Baboons are primates. There are five species of baboons and each species is native to one of five areas of Africa. The hamadryas baboon is also native to part of the Arabian Peninsula. Baboons are among the largest non-hominoid primates and have existed for at least two million years.
Baboons vary in size and weight depending on the species. The smallest, the Kinda Baboon, is 50 cm in length and weighs only 14 kg, while the largest, the chacma baboon, is up to 120 cm in length and weighs 40 kg . All baboons have long, dog-like muzzles, heavy, powerful jaws with sharp canine teeth, close-set eyes, thick fur except on their muzzles, short tails, and nerveless, hairless pads of skin on their protruding buttocks called ischial callosities that provide comfort when sitting. Male hamadryas baboons have large white manes. Baboons exhibit sexual dimorphism in size, colour and/or canine teeth development.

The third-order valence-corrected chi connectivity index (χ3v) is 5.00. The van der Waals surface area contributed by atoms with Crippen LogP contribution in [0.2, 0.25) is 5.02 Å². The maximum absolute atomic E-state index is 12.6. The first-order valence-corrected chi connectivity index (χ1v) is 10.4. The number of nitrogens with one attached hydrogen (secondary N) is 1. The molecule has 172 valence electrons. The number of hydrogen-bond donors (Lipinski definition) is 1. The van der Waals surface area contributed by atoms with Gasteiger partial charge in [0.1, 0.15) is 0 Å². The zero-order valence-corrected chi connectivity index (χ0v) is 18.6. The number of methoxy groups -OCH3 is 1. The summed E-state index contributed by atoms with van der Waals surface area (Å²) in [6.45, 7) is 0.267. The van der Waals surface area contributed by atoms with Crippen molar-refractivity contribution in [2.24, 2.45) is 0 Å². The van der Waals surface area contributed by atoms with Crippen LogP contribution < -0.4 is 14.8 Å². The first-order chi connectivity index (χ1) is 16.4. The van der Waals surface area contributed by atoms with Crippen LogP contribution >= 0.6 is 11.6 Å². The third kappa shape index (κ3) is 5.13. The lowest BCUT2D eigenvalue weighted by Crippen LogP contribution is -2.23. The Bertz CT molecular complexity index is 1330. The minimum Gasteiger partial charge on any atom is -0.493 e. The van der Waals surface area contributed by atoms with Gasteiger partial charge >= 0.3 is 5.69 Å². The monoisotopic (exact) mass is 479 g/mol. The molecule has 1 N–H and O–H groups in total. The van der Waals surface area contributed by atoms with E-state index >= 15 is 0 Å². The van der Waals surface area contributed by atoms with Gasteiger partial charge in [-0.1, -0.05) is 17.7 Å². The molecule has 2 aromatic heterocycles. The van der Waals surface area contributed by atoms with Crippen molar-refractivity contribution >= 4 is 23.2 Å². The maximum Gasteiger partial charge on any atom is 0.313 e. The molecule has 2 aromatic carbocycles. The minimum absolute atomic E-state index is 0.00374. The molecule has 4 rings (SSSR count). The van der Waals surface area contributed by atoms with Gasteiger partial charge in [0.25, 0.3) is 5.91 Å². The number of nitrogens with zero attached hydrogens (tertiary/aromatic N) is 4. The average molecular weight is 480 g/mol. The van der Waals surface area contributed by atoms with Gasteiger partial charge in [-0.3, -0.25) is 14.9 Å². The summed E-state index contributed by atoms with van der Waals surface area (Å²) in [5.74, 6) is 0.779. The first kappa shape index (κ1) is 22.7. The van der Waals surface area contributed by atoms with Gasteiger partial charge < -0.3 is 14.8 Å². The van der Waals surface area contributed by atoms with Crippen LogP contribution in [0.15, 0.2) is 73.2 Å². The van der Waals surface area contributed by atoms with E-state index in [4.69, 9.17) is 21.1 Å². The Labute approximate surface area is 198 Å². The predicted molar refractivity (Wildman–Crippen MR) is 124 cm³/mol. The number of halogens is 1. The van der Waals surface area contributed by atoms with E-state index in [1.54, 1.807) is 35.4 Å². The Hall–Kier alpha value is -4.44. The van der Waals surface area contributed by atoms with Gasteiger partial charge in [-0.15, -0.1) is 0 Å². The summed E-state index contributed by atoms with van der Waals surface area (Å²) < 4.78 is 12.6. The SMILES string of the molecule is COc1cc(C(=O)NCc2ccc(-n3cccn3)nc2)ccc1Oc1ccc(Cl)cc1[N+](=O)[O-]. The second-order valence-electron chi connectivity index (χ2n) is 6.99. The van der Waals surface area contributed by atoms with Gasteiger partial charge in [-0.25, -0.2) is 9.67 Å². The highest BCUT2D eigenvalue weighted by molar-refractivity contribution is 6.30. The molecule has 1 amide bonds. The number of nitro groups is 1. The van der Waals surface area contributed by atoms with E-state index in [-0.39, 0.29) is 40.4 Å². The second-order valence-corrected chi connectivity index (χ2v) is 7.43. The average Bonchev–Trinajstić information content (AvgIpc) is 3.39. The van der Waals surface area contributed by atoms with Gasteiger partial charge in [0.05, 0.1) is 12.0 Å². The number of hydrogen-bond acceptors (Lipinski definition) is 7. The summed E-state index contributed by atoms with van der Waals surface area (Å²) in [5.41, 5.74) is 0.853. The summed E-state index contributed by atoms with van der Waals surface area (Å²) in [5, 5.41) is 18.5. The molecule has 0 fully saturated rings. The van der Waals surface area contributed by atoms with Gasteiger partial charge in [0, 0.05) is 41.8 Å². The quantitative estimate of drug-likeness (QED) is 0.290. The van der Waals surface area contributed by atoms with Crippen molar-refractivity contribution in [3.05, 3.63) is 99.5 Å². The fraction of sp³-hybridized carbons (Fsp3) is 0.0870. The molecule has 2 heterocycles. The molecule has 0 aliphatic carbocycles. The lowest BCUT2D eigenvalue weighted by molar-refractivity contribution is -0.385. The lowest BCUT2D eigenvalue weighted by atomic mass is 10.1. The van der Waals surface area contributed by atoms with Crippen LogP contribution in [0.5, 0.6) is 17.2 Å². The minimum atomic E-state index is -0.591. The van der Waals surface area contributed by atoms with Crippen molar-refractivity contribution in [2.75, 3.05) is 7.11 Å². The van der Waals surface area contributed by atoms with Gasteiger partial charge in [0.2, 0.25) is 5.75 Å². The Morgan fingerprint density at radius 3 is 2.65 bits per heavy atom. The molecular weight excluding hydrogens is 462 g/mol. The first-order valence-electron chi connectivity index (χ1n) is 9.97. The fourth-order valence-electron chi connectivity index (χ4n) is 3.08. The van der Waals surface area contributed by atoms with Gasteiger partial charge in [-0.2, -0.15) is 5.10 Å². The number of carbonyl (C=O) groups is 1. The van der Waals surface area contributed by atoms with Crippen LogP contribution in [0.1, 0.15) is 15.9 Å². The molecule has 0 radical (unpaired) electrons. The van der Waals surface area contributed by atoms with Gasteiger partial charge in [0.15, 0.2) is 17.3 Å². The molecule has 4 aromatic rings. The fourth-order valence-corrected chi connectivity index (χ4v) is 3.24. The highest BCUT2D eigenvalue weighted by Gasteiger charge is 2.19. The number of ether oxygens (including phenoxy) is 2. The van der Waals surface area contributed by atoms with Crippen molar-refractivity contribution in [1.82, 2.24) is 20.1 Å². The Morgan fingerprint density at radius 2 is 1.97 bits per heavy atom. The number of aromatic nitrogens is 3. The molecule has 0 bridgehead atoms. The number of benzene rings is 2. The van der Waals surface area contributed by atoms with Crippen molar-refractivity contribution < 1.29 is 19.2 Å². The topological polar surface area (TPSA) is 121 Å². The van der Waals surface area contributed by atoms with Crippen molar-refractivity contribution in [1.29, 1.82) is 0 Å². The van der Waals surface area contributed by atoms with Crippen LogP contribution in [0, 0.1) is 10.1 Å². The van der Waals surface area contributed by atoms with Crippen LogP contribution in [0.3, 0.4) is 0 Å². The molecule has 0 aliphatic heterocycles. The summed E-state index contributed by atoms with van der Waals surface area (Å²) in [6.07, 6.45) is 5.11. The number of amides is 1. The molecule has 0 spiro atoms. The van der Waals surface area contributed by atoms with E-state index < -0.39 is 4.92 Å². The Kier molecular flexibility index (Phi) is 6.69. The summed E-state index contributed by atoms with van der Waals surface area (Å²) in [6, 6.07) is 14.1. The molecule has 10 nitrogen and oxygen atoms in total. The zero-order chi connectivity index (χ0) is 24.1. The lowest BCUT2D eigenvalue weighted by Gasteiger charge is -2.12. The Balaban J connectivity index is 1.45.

Baboons have diurnality and are terrestrial, but sleep in trees, or on high cliffs or rocks at night, away from predators. They are found in open savannahs and woodlands across Africa. They are omnivorous. Their common sources of food are grasses, seeds, roots, leaves, bark, various fruits, insects, fish, shellfish, rodents, birds, vervet monkeys and small antelopes. Their principal predators are Nile crocodiles, leopards, lions and hyenas. Most baboons live in hierarchical troops containing harems. Baboons can determine from vocal exchanges what the dominance relations are between individuals.